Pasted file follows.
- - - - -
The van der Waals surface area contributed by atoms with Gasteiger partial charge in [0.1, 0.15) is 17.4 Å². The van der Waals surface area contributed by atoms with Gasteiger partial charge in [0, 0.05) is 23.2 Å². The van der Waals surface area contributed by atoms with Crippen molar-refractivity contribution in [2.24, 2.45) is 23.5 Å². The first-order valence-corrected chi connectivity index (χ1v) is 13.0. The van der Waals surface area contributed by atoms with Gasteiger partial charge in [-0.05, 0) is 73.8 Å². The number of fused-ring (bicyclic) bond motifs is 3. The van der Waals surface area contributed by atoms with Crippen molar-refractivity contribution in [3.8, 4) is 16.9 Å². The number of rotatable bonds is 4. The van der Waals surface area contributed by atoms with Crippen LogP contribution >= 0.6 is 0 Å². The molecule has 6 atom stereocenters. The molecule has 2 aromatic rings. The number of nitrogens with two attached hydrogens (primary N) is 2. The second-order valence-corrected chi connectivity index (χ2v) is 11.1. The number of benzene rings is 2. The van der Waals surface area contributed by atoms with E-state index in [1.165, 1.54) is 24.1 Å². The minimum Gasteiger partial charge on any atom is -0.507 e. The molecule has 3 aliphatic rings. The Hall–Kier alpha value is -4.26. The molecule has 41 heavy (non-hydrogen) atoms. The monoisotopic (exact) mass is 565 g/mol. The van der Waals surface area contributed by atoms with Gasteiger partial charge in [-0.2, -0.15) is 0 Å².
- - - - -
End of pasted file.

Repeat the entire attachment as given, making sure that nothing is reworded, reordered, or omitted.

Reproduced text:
The van der Waals surface area contributed by atoms with Gasteiger partial charge in [0.1, 0.15) is 17.4 Å². The van der Waals surface area contributed by atoms with Gasteiger partial charge in [0, 0.05) is 23.2 Å². The van der Waals surface area contributed by atoms with Crippen molar-refractivity contribution in [2.24, 2.45) is 23.5 Å². The first-order valence-corrected chi connectivity index (χ1v) is 13.0. The van der Waals surface area contributed by atoms with Gasteiger partial charge in [-0.05, 0) is 73.8 Å². The number of fused-ring (bicyclic) bond motifs is 3. The van der Waals surface area contributed by atoms with Crippen molar-refractivity contribution in [3.8, 4) is 16.9 Å². The number of rotatable bonds is 4. The van der Waals surface area contributed by atoms with Crippen LogP contribution >= 0.6 is 0 Å². The molecule has 6 atom stereocenters. The molecule has 2 aromatic rings. The number of nitrogens with two attached hydrogens (primary N) is 2. The second-order valence-corrected chi connectivity index (χ2v) is 11.1. The number of benzene rings is 2. The van der Waals surface area contributed by atoms with E-state index in [1.165, 1.54) is 24.1 Å². The minimum Gasteiger partial charge on any atom is -0.507 e. The molecule has 3 aliphatic rings. The Hall–Kier alpha value is -4.26. The molecule has 41 heavy (non-hydrogen) atoms. The monoisotopic (exact) mass is 565 g/mol. The van der Waals surface area contributed by atoms with Gasteiger partial charge in [-0.2, -0.15) is 0 Å².